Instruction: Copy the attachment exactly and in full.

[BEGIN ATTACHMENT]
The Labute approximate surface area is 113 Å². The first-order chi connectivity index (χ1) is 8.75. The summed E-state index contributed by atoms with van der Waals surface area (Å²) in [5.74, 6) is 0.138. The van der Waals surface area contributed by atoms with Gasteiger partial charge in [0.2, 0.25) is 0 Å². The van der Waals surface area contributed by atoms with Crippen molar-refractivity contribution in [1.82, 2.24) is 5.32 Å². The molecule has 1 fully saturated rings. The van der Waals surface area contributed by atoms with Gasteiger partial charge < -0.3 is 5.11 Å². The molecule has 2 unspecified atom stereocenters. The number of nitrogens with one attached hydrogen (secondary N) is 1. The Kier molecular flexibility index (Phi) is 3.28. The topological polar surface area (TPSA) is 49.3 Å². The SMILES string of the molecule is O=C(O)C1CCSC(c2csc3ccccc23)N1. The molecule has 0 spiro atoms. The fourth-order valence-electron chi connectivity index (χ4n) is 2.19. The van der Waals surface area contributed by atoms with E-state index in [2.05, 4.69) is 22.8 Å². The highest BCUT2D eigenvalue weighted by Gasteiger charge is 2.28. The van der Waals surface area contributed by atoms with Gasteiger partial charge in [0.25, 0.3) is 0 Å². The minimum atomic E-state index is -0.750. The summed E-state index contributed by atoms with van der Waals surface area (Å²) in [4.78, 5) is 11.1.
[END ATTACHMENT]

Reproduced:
The Labute approximate surface area is 113 Å². The first-order chi connectivity index (χ1) is 8.75. The summed E-state index contributed by atoms with van der Waals surface area (Å²) in [5.74, 6) is 0.138. The van der Waals surface area contributed by atoms with Gasteiger partial charge in [0.2, 0.25) is 0 Å². The van der Waals surface area contributed by atoms with Crippen molar-refractivity contribution in [1.82, 2.24) is 5.32 Å². The molecule has 1 fully saturated rings. The van der Waals surface area contributed by atoms with Gasteiger partial charge < -0.3 is 5.11 Å². The molecule has 2 unspecified atom stereocenters. The number of nitrogens with one attached hydrogen (secondary N) is 1. The Kier molecular flexibility index (Phi) is 3.28. The topological polar surface area (TPSA) is 49.3 Å². The SMILES string of the molecule is O=C(O)C1CCSC(c2csc3ccccc23)N1. The molecule has 0 spiro atoms. The fourth-order valence-electron chi connectivity index (χ4n) is 2.19. The van der Waals surface area contributed by atoms with E-state index in [2.05, 4.69) is 22.8 Å². The highest BCUT2D eigenvalue weighted by Gasteiger charge is 2.28. The van der Waals surface area contributed by atoms with Gasteiger partial charge in [0.25, 0.3) is 0 Å². The minimum atomic E-state index is -0.750. The summed E-state index contributed by atoms with van der Waals surface area (Å²) in [4.78, 5) is 11.1.